Five Tips to Improve Your Self-Awareness as a Leader

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Self-awareness is a must-have for the modern leader. It is associated with everything from job satisfaction to upward mobility to success in dealing with difficult situations. But what is self-awareness and how can you improve on it?

Improving your self-awareness

In an article about self-awareness by an organizational psychologist and bestselling author, Dr. Tasha Eurich explains that there are two sides to this sought-after skill: internal self-awareness and external self-awareness.

Internal self-awareness represents how clearly “we see our own values, passions, aspirations, fit with our environment, reactions (including thoughts, feelings, behaviors, strengths, and weaknesses)” and their impact on others while external self-awareness is how other people view us on these same factors.

With this concept in mind, here are five ways you can improve this sought-after leadership trait.

1. Get in touch with your emotions and intuition

Learn to trust your intuition in the difficult situations you face as a leader. At the same time, embrace the vulnerabilities that make you uniquely you.

Recognize patterns of behavior that cause you to react. Take a minute to plan better ways to manage these situations when they arise. It might be taking a breath or even a walk. This will allow you to stay in tune with your values which will help you develop the self-awareness needed to lead in difficult situations.

2. Pay attention to how people perceive you

Your actions and the subsequent reactions affect other people in the room. If you feel the need to take your frustrations out for a mistake, consider the effect this will have.

Take time to reflect that you may not be the only person in the room who is navigating a difficult situation. Practicing kindness and patience will go a long way to developing stronger relationships with the people you lead.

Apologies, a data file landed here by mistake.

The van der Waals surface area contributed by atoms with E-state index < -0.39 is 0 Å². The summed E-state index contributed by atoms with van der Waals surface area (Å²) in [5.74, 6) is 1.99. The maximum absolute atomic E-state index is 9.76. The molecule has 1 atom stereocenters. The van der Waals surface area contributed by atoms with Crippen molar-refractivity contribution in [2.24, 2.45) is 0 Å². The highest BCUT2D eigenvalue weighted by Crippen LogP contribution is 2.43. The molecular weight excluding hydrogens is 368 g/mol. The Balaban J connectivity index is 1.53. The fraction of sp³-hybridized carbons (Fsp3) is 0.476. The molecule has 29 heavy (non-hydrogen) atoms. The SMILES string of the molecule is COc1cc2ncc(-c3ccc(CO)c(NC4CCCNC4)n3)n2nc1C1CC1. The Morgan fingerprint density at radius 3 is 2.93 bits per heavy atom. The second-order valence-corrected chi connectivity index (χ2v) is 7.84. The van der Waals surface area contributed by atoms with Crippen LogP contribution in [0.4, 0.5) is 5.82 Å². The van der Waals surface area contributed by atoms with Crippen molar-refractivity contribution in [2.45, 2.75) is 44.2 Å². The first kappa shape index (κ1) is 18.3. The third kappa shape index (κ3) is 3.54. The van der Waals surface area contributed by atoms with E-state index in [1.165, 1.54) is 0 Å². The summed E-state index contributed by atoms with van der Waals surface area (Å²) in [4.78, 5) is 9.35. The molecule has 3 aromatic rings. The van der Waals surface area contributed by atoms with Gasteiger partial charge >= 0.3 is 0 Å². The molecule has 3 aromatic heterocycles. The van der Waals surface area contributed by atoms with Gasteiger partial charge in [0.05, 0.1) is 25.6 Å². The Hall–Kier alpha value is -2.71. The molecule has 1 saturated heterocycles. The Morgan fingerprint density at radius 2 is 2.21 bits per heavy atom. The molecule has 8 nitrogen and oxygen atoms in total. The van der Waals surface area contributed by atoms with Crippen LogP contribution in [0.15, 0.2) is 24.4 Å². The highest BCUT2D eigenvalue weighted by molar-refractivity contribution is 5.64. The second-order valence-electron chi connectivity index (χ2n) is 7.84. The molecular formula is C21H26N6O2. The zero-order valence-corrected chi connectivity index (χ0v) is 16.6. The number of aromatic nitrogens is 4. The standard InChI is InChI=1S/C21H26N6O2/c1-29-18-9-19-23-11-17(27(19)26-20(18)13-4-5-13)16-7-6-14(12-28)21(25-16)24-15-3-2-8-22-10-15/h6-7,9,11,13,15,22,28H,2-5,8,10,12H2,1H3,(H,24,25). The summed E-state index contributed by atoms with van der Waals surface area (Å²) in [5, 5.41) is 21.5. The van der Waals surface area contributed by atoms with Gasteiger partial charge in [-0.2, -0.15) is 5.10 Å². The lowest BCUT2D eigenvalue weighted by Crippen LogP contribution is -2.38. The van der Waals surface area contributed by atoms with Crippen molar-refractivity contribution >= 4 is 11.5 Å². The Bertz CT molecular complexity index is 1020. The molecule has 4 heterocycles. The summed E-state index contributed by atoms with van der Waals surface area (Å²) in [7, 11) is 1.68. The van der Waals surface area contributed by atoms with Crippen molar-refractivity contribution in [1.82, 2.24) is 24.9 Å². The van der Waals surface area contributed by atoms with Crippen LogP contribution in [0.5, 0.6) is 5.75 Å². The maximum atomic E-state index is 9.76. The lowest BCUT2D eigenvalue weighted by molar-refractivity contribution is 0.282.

Being curious about others’ opinions goes a long way as well. Make sure you express the willingness to work with others and the need to not always be the Number One in the room.

3. Encourage critical feedback, especially if you are powerful

In her article “7 strategies to boost your leadership skills through self-awareness,” Michelle Kankousky notes that the more powerful you are, the more likely you are to over-evaluate your skills and abilities. Counter this inclination by actively surrounding yourself with people who will give you candid feedback.

It takes courage to ask for honest employee feedback. If you show value in this sincere input, you are more likely to encourage more of it. This might provide you with key insights to being even more self-aware.

4. Be your own best colleague and keep a journal

Eurich also recommends you keep a journal about your self-awareness journey, stating, “Your journal is a great resource for you to chronicle your experiences and see your progress.”

Be honest about how you did in certain situations. How did you react or feel when you were faced with a challenge or special meeting? Are there things that you might learn from interactions with a certain employee? Try to give yourself the same critical and honest feedback you would seek from your most valued ally.

5. Move forward with “what” not “why”

When practicing self-awareness, you should ask “what” and not “why” questions. “What questions help us stay objective, future-focused, and empowered to act on our new insights,” says Eurich.

For example, she recommends that instead of focusing on why a person might have said a negative comment, ask yourself what you might do differently next time.

Your time is better spent focusing on solutions and not on the “unproductive patterns of the past,” she contends.

Set boundaries, even with self-awareness 

Self-awareness has its place and those advocating it encourage you to practice it as much as possible. And while it is important to find this time for self-reflection, constantly spending time reflecting on the past or worrying about the future does not assist you. Be sure to stay in the here and now since that is where you can be most effective.

As with everything, be sure to keep balance in your life.

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  • Senior Technical Writer, Writing Department, CU*Answers

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